There was broad sympathy for intervention to protect civilians from Muammar Gaddafi. But that does not excuse the mistakes that were made
It is hard to disagree with Barack Obama’s assessment that Libya today – ravaged by civil war – is “a shit show”, as Wednesday’s damning report by MPs on intervention notes. The question is whether David Cameron and others should have foreseen a disaster in the making. The parliamentary vote for action to protect civilians was straightforward; only 13 MPs opposed it. Most of the members of the House of Commons foreign affairs select committee, now so critical of intervention, backed it. It is easy in retrospect to lump it in with Iraq as a foreign folly, and there are important parallels – not least the failure to plan for stabilisation and reconstruction, or to heed the evident perils of action. But it is also important to note differences between a gratuitous, proactive invasion and a response to a direct threat to the citizens of Benghazi, triggered by the spontaneous uprising of the Libyan people. Memories of Srebrenica spurred on decision-makers.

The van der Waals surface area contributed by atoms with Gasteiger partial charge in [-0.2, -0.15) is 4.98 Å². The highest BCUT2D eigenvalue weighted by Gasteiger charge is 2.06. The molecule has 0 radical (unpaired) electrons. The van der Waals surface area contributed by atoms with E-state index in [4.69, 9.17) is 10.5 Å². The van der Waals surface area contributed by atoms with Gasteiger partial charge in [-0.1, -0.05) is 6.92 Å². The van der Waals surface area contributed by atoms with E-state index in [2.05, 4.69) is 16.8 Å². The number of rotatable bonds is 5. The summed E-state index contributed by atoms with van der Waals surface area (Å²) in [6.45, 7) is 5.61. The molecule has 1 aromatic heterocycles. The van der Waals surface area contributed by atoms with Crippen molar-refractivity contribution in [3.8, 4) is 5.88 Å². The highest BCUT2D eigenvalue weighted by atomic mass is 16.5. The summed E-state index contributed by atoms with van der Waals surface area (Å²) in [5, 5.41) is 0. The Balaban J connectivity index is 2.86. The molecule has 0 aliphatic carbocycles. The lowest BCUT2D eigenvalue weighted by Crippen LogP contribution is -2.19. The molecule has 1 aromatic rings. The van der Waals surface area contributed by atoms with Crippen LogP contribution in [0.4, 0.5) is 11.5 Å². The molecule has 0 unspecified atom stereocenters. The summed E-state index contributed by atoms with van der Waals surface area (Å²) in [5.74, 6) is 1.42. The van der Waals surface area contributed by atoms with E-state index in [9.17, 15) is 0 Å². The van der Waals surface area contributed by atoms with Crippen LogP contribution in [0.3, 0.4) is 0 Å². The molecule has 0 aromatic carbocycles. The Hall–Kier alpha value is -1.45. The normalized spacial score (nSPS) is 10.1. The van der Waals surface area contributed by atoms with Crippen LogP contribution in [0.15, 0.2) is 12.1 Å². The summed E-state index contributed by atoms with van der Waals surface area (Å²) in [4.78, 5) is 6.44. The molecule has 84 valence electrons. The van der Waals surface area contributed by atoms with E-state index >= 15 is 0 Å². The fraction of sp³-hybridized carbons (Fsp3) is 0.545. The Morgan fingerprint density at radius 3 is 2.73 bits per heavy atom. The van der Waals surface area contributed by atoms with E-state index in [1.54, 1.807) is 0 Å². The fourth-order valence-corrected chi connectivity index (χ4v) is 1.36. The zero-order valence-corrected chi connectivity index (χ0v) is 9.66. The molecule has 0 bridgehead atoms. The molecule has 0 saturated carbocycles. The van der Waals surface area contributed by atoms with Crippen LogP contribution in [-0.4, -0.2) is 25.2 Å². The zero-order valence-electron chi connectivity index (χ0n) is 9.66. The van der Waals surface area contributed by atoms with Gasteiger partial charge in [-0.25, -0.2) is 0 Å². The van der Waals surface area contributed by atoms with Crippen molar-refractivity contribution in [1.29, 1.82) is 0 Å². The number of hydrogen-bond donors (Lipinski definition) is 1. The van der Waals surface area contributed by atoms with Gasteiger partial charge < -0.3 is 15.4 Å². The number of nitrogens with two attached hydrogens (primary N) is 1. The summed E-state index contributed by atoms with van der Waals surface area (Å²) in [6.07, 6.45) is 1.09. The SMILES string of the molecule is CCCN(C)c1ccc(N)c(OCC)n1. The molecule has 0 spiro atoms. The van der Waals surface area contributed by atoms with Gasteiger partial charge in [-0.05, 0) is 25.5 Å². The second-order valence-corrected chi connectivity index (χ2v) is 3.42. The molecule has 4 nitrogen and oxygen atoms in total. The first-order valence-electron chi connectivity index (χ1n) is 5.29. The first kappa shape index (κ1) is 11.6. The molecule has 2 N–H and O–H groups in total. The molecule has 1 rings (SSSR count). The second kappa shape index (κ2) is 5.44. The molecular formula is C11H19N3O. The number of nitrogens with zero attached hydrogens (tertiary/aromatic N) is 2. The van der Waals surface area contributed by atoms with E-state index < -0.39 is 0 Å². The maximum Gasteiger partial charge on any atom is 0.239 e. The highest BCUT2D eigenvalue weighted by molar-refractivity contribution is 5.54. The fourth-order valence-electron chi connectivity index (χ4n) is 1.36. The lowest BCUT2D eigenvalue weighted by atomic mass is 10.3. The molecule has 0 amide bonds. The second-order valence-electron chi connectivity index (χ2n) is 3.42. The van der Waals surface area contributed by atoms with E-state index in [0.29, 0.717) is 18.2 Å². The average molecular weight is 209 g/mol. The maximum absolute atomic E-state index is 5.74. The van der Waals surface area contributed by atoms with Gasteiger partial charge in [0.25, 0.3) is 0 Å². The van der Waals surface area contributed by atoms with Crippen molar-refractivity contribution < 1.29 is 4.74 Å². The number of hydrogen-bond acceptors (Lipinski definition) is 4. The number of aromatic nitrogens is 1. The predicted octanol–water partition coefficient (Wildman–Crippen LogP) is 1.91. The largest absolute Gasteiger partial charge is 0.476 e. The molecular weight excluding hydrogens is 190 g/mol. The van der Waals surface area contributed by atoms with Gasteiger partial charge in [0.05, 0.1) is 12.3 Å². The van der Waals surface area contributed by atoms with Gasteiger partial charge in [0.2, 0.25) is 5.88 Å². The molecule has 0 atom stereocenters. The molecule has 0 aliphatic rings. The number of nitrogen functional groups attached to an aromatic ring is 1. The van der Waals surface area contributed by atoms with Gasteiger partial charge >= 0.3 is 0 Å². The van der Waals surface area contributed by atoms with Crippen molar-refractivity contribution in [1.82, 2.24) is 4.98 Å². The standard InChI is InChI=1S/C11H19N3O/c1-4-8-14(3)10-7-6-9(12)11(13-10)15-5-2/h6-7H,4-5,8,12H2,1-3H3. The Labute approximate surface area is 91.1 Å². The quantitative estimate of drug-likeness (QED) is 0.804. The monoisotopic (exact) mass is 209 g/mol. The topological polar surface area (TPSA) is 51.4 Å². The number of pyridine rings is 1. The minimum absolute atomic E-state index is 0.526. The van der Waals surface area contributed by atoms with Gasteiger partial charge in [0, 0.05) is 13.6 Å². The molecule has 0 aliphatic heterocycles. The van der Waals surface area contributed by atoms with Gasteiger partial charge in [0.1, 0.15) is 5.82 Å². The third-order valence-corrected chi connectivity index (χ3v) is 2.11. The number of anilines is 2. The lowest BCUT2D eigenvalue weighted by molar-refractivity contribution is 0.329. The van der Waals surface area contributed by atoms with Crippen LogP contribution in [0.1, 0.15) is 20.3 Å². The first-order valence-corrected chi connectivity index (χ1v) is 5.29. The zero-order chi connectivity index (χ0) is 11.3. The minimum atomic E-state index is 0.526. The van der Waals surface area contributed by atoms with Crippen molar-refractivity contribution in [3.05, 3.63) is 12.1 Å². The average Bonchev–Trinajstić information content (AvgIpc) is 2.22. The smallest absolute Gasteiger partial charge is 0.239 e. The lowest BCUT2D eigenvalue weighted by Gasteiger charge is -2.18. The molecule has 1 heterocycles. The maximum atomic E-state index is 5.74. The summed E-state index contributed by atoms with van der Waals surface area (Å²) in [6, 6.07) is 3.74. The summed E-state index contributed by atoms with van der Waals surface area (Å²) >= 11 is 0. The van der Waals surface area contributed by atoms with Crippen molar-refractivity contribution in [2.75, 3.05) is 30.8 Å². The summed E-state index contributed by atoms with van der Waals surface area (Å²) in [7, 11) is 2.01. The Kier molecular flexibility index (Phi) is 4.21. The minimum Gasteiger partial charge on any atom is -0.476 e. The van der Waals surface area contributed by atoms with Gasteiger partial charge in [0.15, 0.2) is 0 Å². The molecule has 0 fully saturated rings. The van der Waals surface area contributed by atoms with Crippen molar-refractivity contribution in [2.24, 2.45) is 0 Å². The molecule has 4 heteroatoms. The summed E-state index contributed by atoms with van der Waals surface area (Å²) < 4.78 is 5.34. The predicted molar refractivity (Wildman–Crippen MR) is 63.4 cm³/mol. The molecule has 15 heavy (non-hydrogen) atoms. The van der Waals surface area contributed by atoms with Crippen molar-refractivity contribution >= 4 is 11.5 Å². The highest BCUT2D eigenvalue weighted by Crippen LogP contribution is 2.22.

Perhaps most critically, western intervention – fronted by France and the UK, but powered by the US – came under a United Nations security council resolution for the protection of civilians, after the Arab League called for a no-fly zone. The US, realising that that would be inadequate to prevent a massacre, added the words “by all necessary measures”. Ambiguity was built in because it suited everyone, allowing Russia and China to abstain, and the west to cross its fingers and hope for an easy solution that never materialised. Mission creep, from protection to regime change, was perhaps an almost inevitable result. But the committee rightly faults Mr Cameron for failing to consider adequately alternatives to removing Muammar Gaddafi, and to prepare for the effects of his ousting. Mr Obama has already cited the lack of planning as the biggest mistake of his presidency.